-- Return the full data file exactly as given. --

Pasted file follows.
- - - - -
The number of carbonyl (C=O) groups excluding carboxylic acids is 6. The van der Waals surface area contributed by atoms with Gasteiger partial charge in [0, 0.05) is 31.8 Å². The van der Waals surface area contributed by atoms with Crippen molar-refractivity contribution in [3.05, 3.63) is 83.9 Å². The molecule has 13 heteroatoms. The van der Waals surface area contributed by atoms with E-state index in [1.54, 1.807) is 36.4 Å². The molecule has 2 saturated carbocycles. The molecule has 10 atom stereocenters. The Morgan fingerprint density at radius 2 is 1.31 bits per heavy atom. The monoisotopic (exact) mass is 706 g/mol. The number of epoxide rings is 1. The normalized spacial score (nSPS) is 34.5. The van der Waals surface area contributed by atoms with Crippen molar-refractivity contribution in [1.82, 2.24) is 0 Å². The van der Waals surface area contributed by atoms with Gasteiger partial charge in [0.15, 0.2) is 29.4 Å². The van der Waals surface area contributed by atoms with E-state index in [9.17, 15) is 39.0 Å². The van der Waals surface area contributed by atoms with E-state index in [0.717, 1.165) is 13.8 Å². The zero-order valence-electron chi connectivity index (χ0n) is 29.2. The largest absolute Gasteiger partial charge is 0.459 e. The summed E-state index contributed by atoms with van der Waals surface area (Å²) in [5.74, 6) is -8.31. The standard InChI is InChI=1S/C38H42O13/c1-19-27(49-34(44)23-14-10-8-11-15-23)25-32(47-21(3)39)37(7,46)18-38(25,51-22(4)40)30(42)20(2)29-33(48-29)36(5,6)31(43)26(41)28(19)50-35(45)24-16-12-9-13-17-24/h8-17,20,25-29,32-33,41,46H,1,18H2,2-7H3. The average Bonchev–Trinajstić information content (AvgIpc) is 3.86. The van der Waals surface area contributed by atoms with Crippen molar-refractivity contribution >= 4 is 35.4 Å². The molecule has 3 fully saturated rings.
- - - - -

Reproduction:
The number of carbonyl (C=O) groups excluding carboxylic acids is 6. The van der Waals surface area contributed by atoms with Gasteiger partial charge in [0, 0.05) is 31.8 Å². The van der Waals surface area contributed by atoms with Crippen molar-refractivity contribution in [3.05, 3.63) is 83.9 Å². The molecule has 13 heteroatoms. The van der Waals surface area contributed by atoms with E-state index in [1.54, 1.807) is 36.4 Å². The molecule has 2 saturated carbocycles. The molecule has 10 atom stereocenters. The Morgan fingerprint density at radius 2 is 1.31 bits per heavy atom. The monoisotopic (exact) mass is 706 g/mol. The number of epoxide rings is 1. The normalized spacial score (nSPS) is 34.5. The van der Waals surface area contributed by atoms with Crippen molar-refractivity contribution in [1.82, 2.24) is 0 Å². The van der Waals surface area contributed by atoms with Gasteiger partial charge in [0.15, 0.2) is 29.4 Å². The van der Waals surface area contributed by atoms with E-state index in [9.17, 15) is 39.0 Å². The van der Waals surface area contributed by atoms with E-state index in [0.717, 1.165) is 13.8 Å². The zero-order valence-electron chi connectivity index (χ0n) is 29.2. The largest absolute Gasteiger partial charge is 0.459 e. The summed E-state index contributed by atoms with van der Waals surface area (Å²) in [5.74, 6) is -8.31. The standard InChI is InChI=1S/C38H42O13/c1-19-27(49-34(44)23-14-10-8-11-15-23)25-32(47-21(3)39)37(7,46)18-38(25,51-22(4)40)30(42)20(2)29-33(48-29)36(5,6)31(43)26(41)28(19)50-35(45)24-16-12-9-13-17-24/h8-17,20,25-29,32-33,41,46H,1,18H2,2-7H3. The average Bonchev–Trinajstić information content (AvgIpc) is 3.86. The van der Waals surface area contributed by atoms with Crippen molar-refractivity contribution >= 4 is 35.4 Å². The molecule has 3 fully saturated rings.